Sniffing out narcotics, locating missing people in the woods by their scent and taking down aggressive suspects are three of the main things the Wilton Police Department’s latest K-9 officer is being trained in.

Baso, a 14-month-old German Shepherd, is becoming acclimated to his life as a police dog and should be coming on regular duty in October, said Officer Eric Patenaude, who will be handling the new dog.

“We’ve been bringing him around to meet the public,” said Patenaude, who works the 3 to 11 shift. A couple of weeks ago, Patenaude brought Baso to meet the public at the Chamber of Commerce sidewalk sale in Wilton Center.

“People want to come up and pet him, but they have to remember this is a working dog,” Patenaude said. That means people shouldn’t put their hands out and try to touch or pet the police dog. “He gets plenty of praise and loving from me, when it’s appropriate.’

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Baso replaces Enzo, the department’s previous dog who was put on medical leave earlier his year. While he was with the department, Enzo helped find at least two missing people and was among the police dogs brought in to sniff lockers at Wilton High School last fall.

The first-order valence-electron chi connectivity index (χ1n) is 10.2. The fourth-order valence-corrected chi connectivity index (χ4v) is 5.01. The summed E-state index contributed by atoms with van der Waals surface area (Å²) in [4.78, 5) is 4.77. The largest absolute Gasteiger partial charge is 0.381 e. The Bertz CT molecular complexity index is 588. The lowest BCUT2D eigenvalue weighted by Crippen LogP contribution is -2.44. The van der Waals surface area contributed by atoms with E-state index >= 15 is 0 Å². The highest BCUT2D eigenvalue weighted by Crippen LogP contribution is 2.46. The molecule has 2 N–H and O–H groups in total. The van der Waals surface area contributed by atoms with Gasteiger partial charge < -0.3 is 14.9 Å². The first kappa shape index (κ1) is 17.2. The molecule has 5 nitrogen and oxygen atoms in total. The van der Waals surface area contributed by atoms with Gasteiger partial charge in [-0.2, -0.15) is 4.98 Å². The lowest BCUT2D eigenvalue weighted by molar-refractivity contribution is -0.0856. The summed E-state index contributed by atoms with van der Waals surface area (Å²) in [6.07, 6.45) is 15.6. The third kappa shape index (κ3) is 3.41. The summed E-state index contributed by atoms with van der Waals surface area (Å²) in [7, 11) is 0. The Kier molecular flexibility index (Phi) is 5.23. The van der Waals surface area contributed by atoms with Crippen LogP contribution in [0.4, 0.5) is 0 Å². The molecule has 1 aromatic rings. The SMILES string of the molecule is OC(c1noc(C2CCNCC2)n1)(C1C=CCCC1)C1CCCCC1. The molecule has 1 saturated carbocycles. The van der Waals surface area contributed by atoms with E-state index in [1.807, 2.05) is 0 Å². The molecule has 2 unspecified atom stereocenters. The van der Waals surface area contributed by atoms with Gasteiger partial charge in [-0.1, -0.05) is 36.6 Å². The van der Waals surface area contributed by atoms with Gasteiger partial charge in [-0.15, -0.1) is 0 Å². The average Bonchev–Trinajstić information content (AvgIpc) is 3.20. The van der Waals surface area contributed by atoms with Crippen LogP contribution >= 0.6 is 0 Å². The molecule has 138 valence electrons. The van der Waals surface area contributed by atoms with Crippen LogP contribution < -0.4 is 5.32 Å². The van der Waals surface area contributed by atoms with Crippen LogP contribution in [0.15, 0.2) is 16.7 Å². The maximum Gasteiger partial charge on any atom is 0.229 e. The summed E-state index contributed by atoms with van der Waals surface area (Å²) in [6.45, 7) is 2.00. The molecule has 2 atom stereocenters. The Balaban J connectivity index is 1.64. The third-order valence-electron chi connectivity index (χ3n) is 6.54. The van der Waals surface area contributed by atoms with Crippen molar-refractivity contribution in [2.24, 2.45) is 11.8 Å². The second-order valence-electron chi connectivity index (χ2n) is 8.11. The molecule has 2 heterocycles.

The department bought Baso and his training package from Grasso’s German Shepherds in Shelton, at a cost of more than $13,000 covered by donations.

There were other expenses too, like outfitting the K-9 vehicle with a heat detection system that automatically lowers the windows and turns on a fan when it gets too hot for the dog.

The department looks forward to the help a K-9 officer can give.

“Our priority is missing persons,” said Capt. John Lynch.

The new dog should be able to provide years of service.

“You never know how many years you’re going to get out of a dog,” Lynch said.

Baso is thin, adolescent-looking, and that’s the way he’s going to stay, said Patenaude, who has worked with dogs since his years in the U.S. Marine Corps., serving two tours in Afghanistan earlier this decade. He has been on the police force a couple of years and takes over for the former K-9 handler, Steve Rangel, who was promoted to sergeant.

“We’re going to keep him thin, and fast,” Patenaude said. “That should help with the hip issues German Shepherds have when they get older, too.”

At night, Baso goes home with Patenaude who has a female German Shepherd as a pet. They get along, Patenaude said, but Baso knows he is a working dog.

He sets his mind to the task of sniffing out a missing person or a bag of cocaine.

“He looks forward to that treat he knows he is going to get,” he said with a laugh.